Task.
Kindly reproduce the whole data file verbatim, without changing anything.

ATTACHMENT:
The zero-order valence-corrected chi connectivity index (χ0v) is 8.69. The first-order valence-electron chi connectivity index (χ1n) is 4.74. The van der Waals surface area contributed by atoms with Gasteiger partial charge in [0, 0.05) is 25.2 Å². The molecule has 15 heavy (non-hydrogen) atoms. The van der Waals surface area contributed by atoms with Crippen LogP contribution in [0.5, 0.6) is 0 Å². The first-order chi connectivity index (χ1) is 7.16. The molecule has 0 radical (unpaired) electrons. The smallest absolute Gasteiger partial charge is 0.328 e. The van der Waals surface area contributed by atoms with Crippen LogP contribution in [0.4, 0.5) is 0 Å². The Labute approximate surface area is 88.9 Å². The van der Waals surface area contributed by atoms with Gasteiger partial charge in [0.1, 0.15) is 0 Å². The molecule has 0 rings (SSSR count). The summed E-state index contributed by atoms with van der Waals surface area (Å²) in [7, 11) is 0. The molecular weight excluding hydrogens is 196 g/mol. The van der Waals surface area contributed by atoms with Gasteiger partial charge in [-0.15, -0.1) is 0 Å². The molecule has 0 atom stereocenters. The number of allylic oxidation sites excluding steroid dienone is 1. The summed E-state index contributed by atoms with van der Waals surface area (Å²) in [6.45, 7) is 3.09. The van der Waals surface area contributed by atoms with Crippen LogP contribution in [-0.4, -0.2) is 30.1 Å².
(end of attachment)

The zero-order valence-corrected chi connectivity index (χ0v) is 8.69. The first-order valence-electron chi connectivity index (χ1n) is 4.74. The van der Waals surface area contributed by atoms with Gasteiger partial charge in [0, 0.05) is 25.2 Å². The molecule has 15 heavy (non-hydrogen) atoms. The van der Waals surface area contributed by atoms with Crippen LogP contribution in [0.5, 0.6) is 0 Å². The first-order chi connectivity index (χ1) is 7.16. The molecule has 0 radical (unpaired) electrons. The smallest absolute Gasteiger partial charge is 0.328 e. The van der Waals surface area contributed by atoms with Crippen LogP contribution in [0.4, 0.5) is 0 Å². The Labute approximate surface area is 88.9 Å². The van der Waals surface area contributed by atoms with Gasteiger partial charge in [0.1, 0.15) is 0 Å². The molecule has 0 rings (SSSR count). The summed E-state index contributed by atoms with van der Waals surface area (Å²) in [7, 11) is 0. The molecular weight excluding hydrogens is 196 g/mol. The van der Waals surface area contributed by atoms with Gasteiger partial charge in [-0.15, -0.1) is 0 Å². The molecule has 0 atom stereocenters. The number of allylic oxidation sites excluding steroid dienone is 1. The summed E-state index contributed by atoms with van der Waals surface area (Å²) in [6.45, 7) is 3.09. The van der Waals surface area contributed by atoms with Crippen LogP contribution in [-0.4, -0.2) is 30.1 Å².